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New Cory Booker Bill Would Protect Immigrants From Being Deported For Marijuana



Sen. Cory Booker (D-NJ), a 2020 presidential candidate, introduced legislation in the Senate on Thursday that would end the practice of denying citizenship to and deporting immigrants over marijuana offenses.

Under current law, more than 34,000 immigrants were deported for cannabis possession between 2007 and 2012, according to a Human Rights Watch report.

In April, U.S. Citizenship and Immigration Services issued a memo clarifying that using marijuana or engaging in cannabis-related activities—including working at a state-licensed dispensary or cultivation operation—makes immigrants ineligible for citizenship because it means that they do not have “good moral character.”

Booker’s new bill, called the Remove Marijuana from Deportable Offenses Act, would make it so that marijuana use, possession and distribution are no longer grounds for inadmissibility or deportation under the Immigration and Nationality Act.

Despite the growing number of states moving to legalize marijuana for recreational or medical use, it remains federally prohibited. U.S. Immigration and Customs Enforcement (ICE) has regularly used low-level cannabis and drug offenses to target immigrants for deportation, Booker’s office said in a press release.

“This Administration’s efforts to use marijuana possession as a tool for deportation is disgraceful and misguided. Limited law enforcement resources should not be wasted on deporting people for something two of the last three presidents have admitted to doing,” Booker said. “This legislation will remove another one of ICE’s weapons that have been deployed to execute this Administration’s hardline immigration policy.”

The legislation would also make it so that anyone previously denied a visa to enter the U.S. as a result of marijuana  would be able to reapply, and further specifies that any immigrant who was deported for cannabis could be readmitted and have their visa reissued.

Groups of House and Senate lawmakers have sent letters in recent weeks urging the Trump administration to rescind the policy that counts marijuana as a strike against immigrants’ “good moral character.”

“Thousands of families, including those with U.S. citizen spouses and children, have been permanently destroyed by deportation of a family member based on conviction of a minor offense involving use of marijuana,” Katherine Brady, senior staff attorney with the Immigrant Legal Resource Center, said in an email.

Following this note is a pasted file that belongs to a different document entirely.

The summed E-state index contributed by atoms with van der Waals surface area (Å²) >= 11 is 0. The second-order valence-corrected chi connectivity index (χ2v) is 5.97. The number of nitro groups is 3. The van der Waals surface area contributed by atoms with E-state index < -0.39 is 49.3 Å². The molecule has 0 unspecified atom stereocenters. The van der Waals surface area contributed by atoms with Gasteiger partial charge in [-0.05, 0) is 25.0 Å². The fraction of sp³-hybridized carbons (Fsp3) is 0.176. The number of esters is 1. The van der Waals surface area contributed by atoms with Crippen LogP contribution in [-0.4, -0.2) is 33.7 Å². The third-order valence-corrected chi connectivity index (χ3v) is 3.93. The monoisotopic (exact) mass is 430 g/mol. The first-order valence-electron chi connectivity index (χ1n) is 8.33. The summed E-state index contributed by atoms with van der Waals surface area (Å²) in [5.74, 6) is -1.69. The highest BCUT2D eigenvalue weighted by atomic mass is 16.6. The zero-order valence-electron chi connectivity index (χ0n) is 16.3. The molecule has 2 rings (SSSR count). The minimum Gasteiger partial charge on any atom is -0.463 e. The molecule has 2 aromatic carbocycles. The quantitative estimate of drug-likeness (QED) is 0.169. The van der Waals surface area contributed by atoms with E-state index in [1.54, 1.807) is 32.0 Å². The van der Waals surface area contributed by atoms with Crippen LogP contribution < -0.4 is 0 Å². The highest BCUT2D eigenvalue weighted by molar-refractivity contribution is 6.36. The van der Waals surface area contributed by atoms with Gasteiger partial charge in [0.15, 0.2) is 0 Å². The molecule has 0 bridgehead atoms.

“Furthermore, the Trump Administration is making it a national priority to penalize conduct with marijuana that is legally permitted under state law. Immigrants who work in the legitimate cannabis industry, from farmworkers to office workers, and who pay federal and state income taxes for their work are facing severe penalties for being ‘drug traffickers,'” she said. “So are their minor children. Even people who use medical marijuana in their own homes, in accord with state law, are being penalized. They are being denied naturalization because they lack ‘good moral character,’ and in some cases are deported. Senator Booker’s bill would reverse many of these injustices.”

In a related development, the House of Representatives approved a bill earlier this month to create a path to citizenship for people brought to the U.S. as children. While criminal convictions can count against so-called DREAMers under the legislation, it includes a carve-out specifically noting that low-level cannabis offenses, or engaging in state-legal marijuana activities such as working in the regulated marijuana industry, would not jeopardize their eligibility.

Among current presidential contenders, Booker has been one of the most consistent supporters of marijuana and drug policy reform. He previously filed legislation titled the Marijuana Justice Act that would deschedule cannabis and withhold funding from states with racially discriminatory prohibition enforcement.

At Wednesday’s presidential debate, he spoke about his opposition to private prisons and the criminalization of addiction.

Last week, Booker unveiled a plan to commute the sentences of 17,000 people serving time in federal prisons for drug offenses. More than half of those affected by the move, which he pledged to initiate on the first day of his presidency, are serving time for cannabis convictions.

In other congressional cannabis news, Sen. Ron Wyden (D-OR) and Rep. Earl Blumenauer (D-OR) filed legislation on Thursday that would legalize interstate marijuana sales and shipments.

This piece was first published by Forbes.

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Tom Angell is the editor of Marijuana Moment. A 20-year veteran in the cannabis law reform movement, he covers the policy and politics of marijuana. Separately, he founded the nonprofit Marijuana Majority. Previously he reported for and MassRoots, and handled media relations and campaigns for Law Enforcement Against Prohibition and Students for Sensible Drug Policy.


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